Yoga for youth
The yoga summer camp aims at building cultural and spiritual values and promotes general health through asanas, pranayama and meditation.
Moments of meditation...
Twelve-year-old Pavan, a diehard cricket fan, prefers the cool, serene and salubrious environs of the sprawling Satyananada Yoga Ashrama, Pammaru during summer.
Pavan feels the coaching he undergoes here gives him immense mental and physical satisfaction, that perhaps no other sport would give him.
A student of Nalanda High School, Vijayawada, Pavan is one of the several hundreds of students in the age group of 10-20 years from different parts of the State and neighbouring Tamil Nadu, who flock to the month-long free "nation building'' camp every year organised by the Swami Satyananda Yoga Ashramam, an affiliate of the famed Bihar School of Yoga.
The camp conducted by Swami Bhakti Chaitanya in May for the past six years aims at building noble ideals, patriotic fervour, respect for the traditional Indian cultural and spiritual values, boosting an individual's memory power and promote general health through yoga asanas, pranayama and meditation.
Located at Pammaru mandal about 45 kilometres from Vijayawada city, the ashram is housed in the sprawling 35 acres of lush green environment. While Vijayawada city is notorious for its blazing summer heat, the temperature in the ashramam is ironically five degrees less here, owing to the greenery. A student of Bharatiya Vidya Bhavan, Chennai, Gautami (12) has been visiting the ashramam for the past four years. "Though, the training period is only for 10 days, I have taken the swamiji's permission to continue in the camp for the whole month, because I like this atmosphere and the teaching ,'' says Gautami.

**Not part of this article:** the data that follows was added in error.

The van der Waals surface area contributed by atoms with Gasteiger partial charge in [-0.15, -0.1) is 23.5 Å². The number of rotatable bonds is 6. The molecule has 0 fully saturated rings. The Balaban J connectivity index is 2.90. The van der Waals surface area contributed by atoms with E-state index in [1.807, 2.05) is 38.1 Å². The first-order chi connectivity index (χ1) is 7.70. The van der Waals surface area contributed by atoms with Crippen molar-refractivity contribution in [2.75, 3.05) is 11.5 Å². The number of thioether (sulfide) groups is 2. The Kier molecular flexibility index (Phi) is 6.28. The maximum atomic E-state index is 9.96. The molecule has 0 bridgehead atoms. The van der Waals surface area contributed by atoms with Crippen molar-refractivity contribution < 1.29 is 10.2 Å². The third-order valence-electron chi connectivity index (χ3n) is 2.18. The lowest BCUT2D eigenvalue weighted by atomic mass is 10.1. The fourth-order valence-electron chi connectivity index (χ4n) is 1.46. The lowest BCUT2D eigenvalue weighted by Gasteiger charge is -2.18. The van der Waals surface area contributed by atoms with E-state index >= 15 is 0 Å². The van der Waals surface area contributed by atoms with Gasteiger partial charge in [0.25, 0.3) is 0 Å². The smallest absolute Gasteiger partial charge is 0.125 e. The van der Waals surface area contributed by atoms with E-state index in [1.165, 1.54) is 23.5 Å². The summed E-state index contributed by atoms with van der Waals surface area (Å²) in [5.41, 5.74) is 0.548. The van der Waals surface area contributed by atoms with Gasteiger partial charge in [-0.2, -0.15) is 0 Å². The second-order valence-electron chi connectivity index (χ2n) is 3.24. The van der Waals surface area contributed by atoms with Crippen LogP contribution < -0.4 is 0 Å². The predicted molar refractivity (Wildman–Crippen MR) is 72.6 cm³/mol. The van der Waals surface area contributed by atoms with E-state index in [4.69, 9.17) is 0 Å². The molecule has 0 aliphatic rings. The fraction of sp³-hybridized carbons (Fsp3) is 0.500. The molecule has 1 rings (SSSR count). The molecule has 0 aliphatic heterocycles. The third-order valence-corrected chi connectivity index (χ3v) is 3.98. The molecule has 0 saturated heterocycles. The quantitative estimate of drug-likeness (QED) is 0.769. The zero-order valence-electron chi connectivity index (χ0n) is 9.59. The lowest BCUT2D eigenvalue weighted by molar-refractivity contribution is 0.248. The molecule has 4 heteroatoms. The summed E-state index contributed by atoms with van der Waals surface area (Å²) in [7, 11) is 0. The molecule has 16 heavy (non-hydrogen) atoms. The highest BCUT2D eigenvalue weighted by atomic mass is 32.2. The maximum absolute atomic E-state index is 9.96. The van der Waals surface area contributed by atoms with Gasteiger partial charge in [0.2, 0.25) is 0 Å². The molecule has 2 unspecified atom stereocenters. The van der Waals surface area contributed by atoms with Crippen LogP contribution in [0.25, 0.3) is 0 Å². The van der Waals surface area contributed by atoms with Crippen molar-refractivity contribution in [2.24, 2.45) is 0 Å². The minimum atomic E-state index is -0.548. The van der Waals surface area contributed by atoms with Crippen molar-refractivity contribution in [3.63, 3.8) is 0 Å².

According to Swami Bhakti Chaitanyananda, training in moral values and nation building is highly essential in today's world where moral values is perhaps is at its lowest ebb.
``Unfortunately, when they first came here none of them, even know how to sing the national anthem or Vande matram. But look at them now, they can even recite any Sanskrit sloka from the Bhagavad Gita,'' says the swami.
During the month long camp, the children are trained to get up early in the morning at 4.30 and have their bath. It is followed by the chanting of the Vedic mantras, meditation, pranayama, mono actions, mock plays and story telling of heroes from the freedom struggle and the epics.
Students are advised not to talk or watch programmes while taking their food as that would affect the duodenal system leading to a host of ailments. The swami claims that bad habits like watching TV or talking badly affects the digestive process in turn leading to various ailments like gastric problems, ulcers, diabetes, hypertensions and so on. He regrets that today most people eat food while watching TV or are engaged in some sort of conversation.
``We also teach Suryanamaskar which can cure or control a host of diseases in man and keeps the mind ever fresh and the body agile,'' he says.
The children are provided free food and lodging. "Parents however are not allowed to meet their children during the camp. Even talking to them on the phone is taboo, as we insist on total seclusion, so that they don't get distracted by other worldly matters," says an inmate of the ashram.
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